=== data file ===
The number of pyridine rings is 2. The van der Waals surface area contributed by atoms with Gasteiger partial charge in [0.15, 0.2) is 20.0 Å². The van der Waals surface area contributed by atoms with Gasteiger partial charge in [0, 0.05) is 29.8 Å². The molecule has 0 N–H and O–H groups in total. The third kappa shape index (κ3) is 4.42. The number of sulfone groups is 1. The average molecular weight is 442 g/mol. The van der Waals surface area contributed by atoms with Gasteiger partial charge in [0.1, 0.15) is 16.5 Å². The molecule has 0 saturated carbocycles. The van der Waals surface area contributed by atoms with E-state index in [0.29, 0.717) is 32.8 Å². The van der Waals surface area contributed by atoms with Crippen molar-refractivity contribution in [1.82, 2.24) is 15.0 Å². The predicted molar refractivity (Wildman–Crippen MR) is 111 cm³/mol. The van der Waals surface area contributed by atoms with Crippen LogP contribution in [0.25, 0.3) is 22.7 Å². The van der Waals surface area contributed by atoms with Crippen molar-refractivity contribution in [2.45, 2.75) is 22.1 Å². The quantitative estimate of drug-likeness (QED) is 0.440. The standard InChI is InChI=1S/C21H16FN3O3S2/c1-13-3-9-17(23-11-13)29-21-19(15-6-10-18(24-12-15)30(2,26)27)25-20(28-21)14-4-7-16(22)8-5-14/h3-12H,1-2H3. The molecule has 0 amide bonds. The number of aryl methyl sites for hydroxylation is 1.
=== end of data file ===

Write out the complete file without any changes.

The number of pyridine rings is 2. The van der Waals surface area contributed by atoms with Gasteiger partial charge in [0.15, 0.2) is 20.0 Å². The van der Waals surface area contributed by atoms with Gasteiger partial charge in [0, 0.05) is 29.8 Å². The molecule has 0 N–H and O–H groups in total. The third kappa shape index (κ3) is 4.42. The number of sulfone groups is 1. The average molecular weight is 442 g/mol. The van der Waals surface area contributed by atoms with Gasteiger partial charge in [0.1, 0.15) is 16.5 Å². The molecule has 0 saturated carbocycles. The van der Waals surface area contributed by atoms with E-state index in [0.29, 0.717) is 32.8 Å². The van der Waals surface area contributed by atoms with Crippen molar-refractivity contribution in [1.82, 2.24) is 15.0 Å². The predicted molar refractivity (Wildman–Crippen MR) is 111 cm³/mol. The van der Waals surface area contributed by atoms with Crippen LogP contribution in [0.25, 0.3) is 22.7 Å². The van der Waals surface area contributed by atoms with Crippen molar-refractivity contribution in [2.45, 2.75) is 22.1 Å². The quantitative estimate of drug-likeness (QED) is 0.440. The standard InChI is InChI=1S/C21H16FN3O3S2/c1-13-3-9-17(23-11-13)29-21-19(15-6-10-18(24-12-15)30(2,26)27)25-20(28-21)14-4-7-16(22)8-5-14/h3-12H,1-2H3. The molecule has 0 amide bonds. The number of aryl methyl sites for hydroxylation is 1.